Compressed natural gas costs jumped this week after the new year rang in with the expiration of a 50-cent-per-gallon federal tax credit.
Fuel costs as low as 88 cents a gallon are likely gone, but industry leaders say the momentum is not.
I bought my 2009 CNG Honda Civic in April, well after Congress included the tax credit in its fiscal cliff negotiations in late 2012.
I knew the credit was set to expire at year's end, but I also knew the CNG car would make sense financially for me even without the tax credit.
Oklahoma Energy and Environment Secretary Michael Teague said that is likely to be the case for most people who have made the switch to CNG.
“I think you're still going to have enough difference in what you're paying for gasoline and what you're paying for CNG to still make that very affordable and enticing,” he said.
With the increase, most CNG stations in the Oklahoma City area are set to charge between $1.40 and $2 per gasoline gallon equivalent, well less than Thursday's Oklahoma City average price of $3.05 per gallon for gasoline.
Except for the tax credit change, compressed natural gas prices also tend to be much more stable than gasoline.
A $1 increase in the price of 1,000 cubic feet of natural gas translates into a hike of about 12.5 cents for the cost of an equivalent gallon of CNG.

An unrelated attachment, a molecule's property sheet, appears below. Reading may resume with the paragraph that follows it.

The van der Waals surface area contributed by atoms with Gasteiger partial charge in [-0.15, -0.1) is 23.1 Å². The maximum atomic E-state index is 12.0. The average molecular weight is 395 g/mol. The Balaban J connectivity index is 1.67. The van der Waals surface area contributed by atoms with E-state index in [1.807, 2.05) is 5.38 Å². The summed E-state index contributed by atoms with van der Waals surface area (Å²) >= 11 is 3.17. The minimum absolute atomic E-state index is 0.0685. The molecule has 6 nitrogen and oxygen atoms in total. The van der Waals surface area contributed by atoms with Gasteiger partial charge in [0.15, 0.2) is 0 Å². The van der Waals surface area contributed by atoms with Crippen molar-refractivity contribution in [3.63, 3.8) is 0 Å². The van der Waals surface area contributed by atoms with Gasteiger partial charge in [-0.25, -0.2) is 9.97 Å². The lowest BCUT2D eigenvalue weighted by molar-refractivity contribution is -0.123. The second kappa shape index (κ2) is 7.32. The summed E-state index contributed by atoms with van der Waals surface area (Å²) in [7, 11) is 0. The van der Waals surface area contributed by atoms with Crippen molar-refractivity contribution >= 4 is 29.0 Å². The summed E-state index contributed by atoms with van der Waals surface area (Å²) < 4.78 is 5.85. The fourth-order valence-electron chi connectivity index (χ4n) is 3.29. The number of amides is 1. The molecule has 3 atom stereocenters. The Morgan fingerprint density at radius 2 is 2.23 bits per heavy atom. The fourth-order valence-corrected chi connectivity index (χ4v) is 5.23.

Still, this week's price jump will eat into the profits and slow the return of those who have spent thousands of dollars to covert their vehicles to run on natural gas or paid higher prices for new CNG vehicles.
Much of the expense in buying or converting a vehicle to CNG is in the cost of the fuel tank. Drivers who have invested in multiple tanks to allow them to travel longer distances are likely to feel this week's price jump the most.
But even they likely will recover their costs long before the vehicles are retired, Teague said.
“The other benefit is the engine lasts longer because the fuel burns cleaner,” he said. “They're going to be able to keep their trucks twice as long.”